bicycling in the east bay

This weekend I was in the east bay. I normally switch over from Amtrak to BART at Richmond, and from BART back to Amtrak at Richmond at the end of my trip, but this weekend I had a much less tight schedule, so decided to pedal my way around. From the station, I headed south to the waterfront, looking for the San Francisco Bay Trail. Many of the streets in Richmond are seriously deteriorated, just as is true in all of the east bay, but some have been renewed. I picked up the trail, which winds for quite some ways along the edge of the bay, sometimes far from the freeway and city and quite pleasant. At Golden Gate Fields, the racing stadium, the trail seemed to disappear, or at least I couldn’t find it. Today I found some good maps online that would have gotten me around this gap, but not having them, I reverted to surface streets. Since this was also the point at which I noticed that the slow tire leak had turned into a fast leak, I pulled out my phone and located a bike shop to get it fixed.


Blue Heron Bikes on Gilman in Berkeley is a Brompton dealer, and turned out to be the perfect place to go. I got the tube replaced, and then decided to get my other tire replaced, as it was two plus years old and had been punctured so many times I could see daylight through it. The work was done with professionalism. Better yet, I had great conversations with shop manager Jeremy and owner Rob, about Bromptons and all kinds of other biking. A couple was also in, waiting patiently for Jeremy to finish with my bike, one a Brompton owner and the other soon-to-be Brompton owner, and it was fun talking to them as well.

The shop is on the Ohlone Greenway, so I continued south on this path. For a ways it is underneath the BART tracks, but it veers away through a series of little parks, where is is narrow, root humped, and confusing, but then back into an area where it has been recently reconstructed. The new path is beautiful, wide concrete with a decomposed granite verge for runners, and landscaping. I eventually lost it again in Oakland, but continued south on good streets with bike boulevard markings and/or bike lanes to my destination, Cool Neon. Unfortunately, not open on weekends. I’ve been unable to find a good Ohlone Greenway map online, perhaps because it goes through several cities and doesn’t have a single administration.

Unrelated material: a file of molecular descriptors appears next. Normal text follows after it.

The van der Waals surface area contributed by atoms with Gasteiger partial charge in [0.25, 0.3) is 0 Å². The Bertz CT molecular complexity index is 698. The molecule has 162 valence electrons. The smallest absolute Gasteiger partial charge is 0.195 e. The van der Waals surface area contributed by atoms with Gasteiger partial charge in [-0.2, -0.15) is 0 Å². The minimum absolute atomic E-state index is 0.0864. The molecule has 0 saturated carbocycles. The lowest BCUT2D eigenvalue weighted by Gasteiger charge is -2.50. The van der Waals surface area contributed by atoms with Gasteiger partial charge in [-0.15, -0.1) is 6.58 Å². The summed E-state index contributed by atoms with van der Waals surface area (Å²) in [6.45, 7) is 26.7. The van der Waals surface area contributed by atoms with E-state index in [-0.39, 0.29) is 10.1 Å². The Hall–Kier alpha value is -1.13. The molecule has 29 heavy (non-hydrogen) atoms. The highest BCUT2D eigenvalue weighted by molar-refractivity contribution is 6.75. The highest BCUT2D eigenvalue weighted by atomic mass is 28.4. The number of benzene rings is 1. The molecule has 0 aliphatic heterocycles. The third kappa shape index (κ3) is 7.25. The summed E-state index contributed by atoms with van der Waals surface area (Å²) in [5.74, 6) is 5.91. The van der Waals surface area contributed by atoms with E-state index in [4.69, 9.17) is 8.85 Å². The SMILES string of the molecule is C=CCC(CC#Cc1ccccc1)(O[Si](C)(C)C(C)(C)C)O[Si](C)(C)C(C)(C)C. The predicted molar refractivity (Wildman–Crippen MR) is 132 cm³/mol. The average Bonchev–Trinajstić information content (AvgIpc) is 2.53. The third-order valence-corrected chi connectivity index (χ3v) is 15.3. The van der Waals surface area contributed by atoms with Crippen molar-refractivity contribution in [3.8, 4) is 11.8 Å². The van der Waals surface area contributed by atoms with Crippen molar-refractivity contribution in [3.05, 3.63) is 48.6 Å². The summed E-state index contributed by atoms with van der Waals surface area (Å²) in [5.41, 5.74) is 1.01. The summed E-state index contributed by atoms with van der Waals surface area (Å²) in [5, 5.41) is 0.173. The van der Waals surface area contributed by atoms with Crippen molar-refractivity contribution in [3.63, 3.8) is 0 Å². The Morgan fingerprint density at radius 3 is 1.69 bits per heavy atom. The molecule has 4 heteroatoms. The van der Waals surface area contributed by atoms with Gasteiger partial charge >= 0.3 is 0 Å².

I headed back north to Berkeley, finding bike boulevard streets much of the way. I parked my bike at the BikeStation so I could freely wander around downtown on crowded sidewalks and not have to find bike racks (which are often full). I found Asha Tea House and hung out there for a while, doing some work. I had a bowl of soup at Jazz Caffe, then went to the Solas concert at Freight & Salvage Coffeehouse. As much as I enjoy being on my bike, sometimes it is even more enjoyable to just wander freely on foot. Saturday night I stayed with my friend Michael in Oakland.


Sunday morning I had time before my train, so I rode back north to Richmond, via Berkeley. Through Oakland I rode Foothill, through downtown, and then Market into Berkeley. Sometimes bike lanes, sometimes not, but on a Sunday morning good riding with very little traffic. Crossing into Berkeley, I followed and took photos of the bike boulevards and signs (right, and in the Flickr link below). I had breakfast at The Sunny Side Cafe, and then continued north, finding the Ohlone Greenway again just northwest of downtown. Unfortunately much of the greenways through Albany and El Cerrito is under construction as BART does earthquake upgrades on the elevated tracks, so I was on and off the greenway and mostly using surface streets. I finally lost the trail at Interstate 80. There is apparently an extension to the west called the Richmond Greenway, which passes not to far from the BART/Amtrak station, but I didn’t know that at the time.

Berkeley has picked low traffic streets for the bike boulevards, and marked them well, both pavement and signs. There are even some wayfinding signs.

Berkeley_traffic-circleI think the bike boulevards work very well. As a vehicular cyclist, I don’t mind riding on higher traffic streets, but what a pleasure it is to just ride through neighborhoods. There are a number of traffic circles along these bike boulevards, with either two or four stop signs. I noticed that yield at stop is the common practice in Berkeley for bicyclists. What yield at stop means is to slow down, look for traffic, and proceed if they is no conflict, rather than stopping at a stop sign. The Idaho stop law. Motor vehicle drivers seem to understand and accept it, and I never saw a bicyclist blowing through stop signs without looking. On the other hand, on busier streets without bike boulevard markings, I saw bicyclists blowing both stop signs and signals. Something about traffic calmed streets also seems to calm behavior.

Enjoyable riding in the east bay. It is not a cyclist’s paradise, and in general the streets are in poorer condition that they are here in Sacramento, but their attention to special pathways and bike boulevards makes up for a lot. I will plan future trips with less time on BART and more time on bike.

Photos of Berkeley Bike Facilities (Flickr).

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